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Romney Steps on a Duck in NAACP Speech

It seems every time presumptive Republican presidential nominee Mitt Romney gets conservatives looking his way, he does something to turn them off and remind them that one of the greatest concerns they had about him during the primary season was his soft record on the conservative social agenda.

Mitt RomneyAfter drawing solid conservative reviews for his speech about faith and family to Liberty University, his prompt opposition to President Obama’s endorsement of same sex marriage and his strong opposition to Obama’s tax increase plan, conservative concerns about Governor Romney have once again surfaced after his recent speech to the National Association for the Advancement of Colored People.

Romney’s speech to the NAACP was an otherwise unremarkable repetition of his standard campaign pitch until he got to this line, which to some young speech writer with a background in establishment Republican politics probably sounded like a good idea: “…I hope to represent all Americans, of every race, creed and sexual orientation. From the poorest to the richest and everyone in between."

Of course, the President represents “all Americans,” but by including sexual orientation along with race and creed, Governor Romney undid a lot of the goodwill he gained with conservatives through his speech at Liberty University and his opposition to same sex marriage.

Governor Romney and his inexperienced establishment Republican staff apparently failed to notice that by putting sexual orientation on the same plane as race and religion, Romney just undercut the rational and philosophical basis for opposition to same sex marriage. It also played right into the hands of supporters of the radical homosexual agenda.

Since Governor Romney and his speechwriters apparently haven’t figured this out, we will clarify it for them: social conservatives do not believe sexual orientation creates the same kind of constitutional rights that forbid discrimination based on race or religion.

That’s why we support the Defense of Marriage Act (DOMA), for example, and why social conservatives lead support for marriage amendments when they come before voters in state referenda.

The values Governor Romney seemed to share with us in his speech to Liberty University have policy consequences. By pandering to those who want to give sexual orientation the same status under the Constitution as race and religion enjoy, Mitt Romney put many social conservatives back on the sidelines of the presidential campaign, wondering whether what he said at Liberty University is what he really believes -- or if he was just pandering to us, too.

You have to be kidding me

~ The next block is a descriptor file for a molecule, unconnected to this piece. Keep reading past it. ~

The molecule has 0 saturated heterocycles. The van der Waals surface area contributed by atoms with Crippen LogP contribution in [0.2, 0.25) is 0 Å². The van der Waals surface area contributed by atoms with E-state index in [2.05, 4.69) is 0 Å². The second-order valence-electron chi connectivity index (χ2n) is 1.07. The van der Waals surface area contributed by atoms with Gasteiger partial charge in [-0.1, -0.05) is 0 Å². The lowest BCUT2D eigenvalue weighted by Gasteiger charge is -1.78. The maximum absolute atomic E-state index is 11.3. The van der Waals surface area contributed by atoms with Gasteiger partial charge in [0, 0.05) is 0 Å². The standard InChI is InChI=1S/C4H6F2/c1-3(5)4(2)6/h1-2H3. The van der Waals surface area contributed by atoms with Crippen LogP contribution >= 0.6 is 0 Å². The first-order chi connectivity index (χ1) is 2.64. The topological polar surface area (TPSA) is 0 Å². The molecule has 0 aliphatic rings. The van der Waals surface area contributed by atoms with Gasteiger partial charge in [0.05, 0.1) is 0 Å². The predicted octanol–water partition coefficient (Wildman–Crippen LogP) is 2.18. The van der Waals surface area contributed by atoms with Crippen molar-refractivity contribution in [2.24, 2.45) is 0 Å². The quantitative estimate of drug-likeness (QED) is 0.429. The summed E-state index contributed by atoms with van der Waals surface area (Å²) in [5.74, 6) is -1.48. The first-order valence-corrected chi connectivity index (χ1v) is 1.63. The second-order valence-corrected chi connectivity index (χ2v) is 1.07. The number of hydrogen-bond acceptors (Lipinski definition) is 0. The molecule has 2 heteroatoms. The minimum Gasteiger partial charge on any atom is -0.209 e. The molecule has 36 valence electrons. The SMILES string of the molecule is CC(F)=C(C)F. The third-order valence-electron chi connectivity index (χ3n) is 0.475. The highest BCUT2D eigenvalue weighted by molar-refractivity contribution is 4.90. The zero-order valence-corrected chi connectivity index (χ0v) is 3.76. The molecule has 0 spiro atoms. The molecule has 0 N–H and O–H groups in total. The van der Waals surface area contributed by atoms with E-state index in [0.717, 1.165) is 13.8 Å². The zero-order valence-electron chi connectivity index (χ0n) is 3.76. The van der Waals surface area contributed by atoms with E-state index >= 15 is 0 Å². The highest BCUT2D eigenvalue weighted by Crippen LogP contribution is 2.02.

Romney has played both sides of every issue.Newt was good at that too.How can anyone think of voting for a man who has no real convictions,except that they like money,and they want to be in charge?The Swiss and Bahama bank account should concern people as well.He made money by shutting down factories,not by starting new companies with fresh ideas,or breathing life into existing companies.His father was a little ahead of his time and probably should have stayed as head salesman at AMC.

Liberty versus establishment

On religious issues there can be little or no compromise. There is no position on which people are so immovable as their religious beliefs. There is no more powerful ally one can claim in a debate than Jesus Christ, or God, or Allah, or whatever one calls this supreme being. But like any powerful weapon, the use of God's name on one's behalf should be used sparingly. The religious factions that are growing throughout our land are not using their religious clout with wisdom. They are trying to force government leaders into following their position 100 percent. If you disagree with these religious groups on a particular moral issue, they complain, they threaten you with a loss of money or votes or both.


I'm frankly sick and tired of the political preachers across this country telling me as a citizen that if I want to be a moral person, I must believe in "A," "B," "C" and "D." Just who do they think they are? And from where do they presume to claim the right to dictate their moral beliefs to me? And I am even more angry as a legislator who must endure the threats of every religious group who thinks it has some God-granted right to control my vote on every roll call in the Senate. I am warning them today: I will fight them every step of the way if they try to dictate their moral convictions to all Americans in the name of "conservatism."


-Sen. Barry M. Goldwater, Speech in the US Senate (16 September 1981)